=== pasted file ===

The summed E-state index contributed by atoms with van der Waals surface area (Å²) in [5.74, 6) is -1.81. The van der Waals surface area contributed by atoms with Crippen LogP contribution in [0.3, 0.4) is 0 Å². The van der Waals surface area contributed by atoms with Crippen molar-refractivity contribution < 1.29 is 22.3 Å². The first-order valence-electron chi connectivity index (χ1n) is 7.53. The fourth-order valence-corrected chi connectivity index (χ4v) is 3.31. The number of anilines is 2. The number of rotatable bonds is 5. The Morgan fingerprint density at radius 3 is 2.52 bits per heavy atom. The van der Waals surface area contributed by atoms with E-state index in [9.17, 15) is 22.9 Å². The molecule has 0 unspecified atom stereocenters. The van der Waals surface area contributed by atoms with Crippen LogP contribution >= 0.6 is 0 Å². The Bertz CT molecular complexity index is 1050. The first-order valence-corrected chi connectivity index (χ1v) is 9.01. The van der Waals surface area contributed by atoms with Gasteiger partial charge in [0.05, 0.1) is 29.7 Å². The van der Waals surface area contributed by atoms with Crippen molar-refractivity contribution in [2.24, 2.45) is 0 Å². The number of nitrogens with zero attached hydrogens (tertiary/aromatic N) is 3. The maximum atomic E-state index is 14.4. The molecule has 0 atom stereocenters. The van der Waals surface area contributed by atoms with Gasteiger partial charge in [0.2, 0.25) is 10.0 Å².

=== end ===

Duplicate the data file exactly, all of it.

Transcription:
The summed E-state index contributed by atoms with van der Waals surface area (Å²) in [5.74, 6) is -1.81. The van der Waals surface area contributed by atoms with Crippen LogP contribution in [0.3, 0.4) is 0 Å². The van der Waals surface area contributed by atoms with Crippen molar-refractivity contribution < 1.29 is 22.3 Å². The first-order valence-electron chi connectivity index (χ1n) is 7.53. The fourth-order valence-corrected chi connectivity index (χ4v) is 3.31. The number of anilines is 2. The number of rotatable bonds is 5. The Morgan fingerprint density at radius 3 is 2.52 bits per heavy atom. The van der Waals surface area contributed by atoms with E-state index in [9.17, 15) is 22.9 Å². The molecule has 0 unspecified atom stereocenters. The van der Waals surface area contributed by atoms with Crippen LogP contribution >= 0.6 is 0 Å². The Bertz CT molecular complexity index is 1050. The first-order valence-corrected chi connectivity index (χ1v) is 9.01. The van der Waals surface area contributed by atoms with Gasteiger partial charge in [0.05, 0.1) is 29.7 Å². The van der Waals surface area contributed by atoms with Crippen molar-refractivity contribution in [2.24, 2.45) is 0 Å². The number of nitrogens with zero attached hydrogens (tertiary/aromatic N) is 3. The maximum atomic E-state index is 14.4. The molecule has 0 atom stereocenters. The van der Waals surface area contributed by atoms with Gasteiger partial charge in [0.2, 0.25) is 10.0 Å².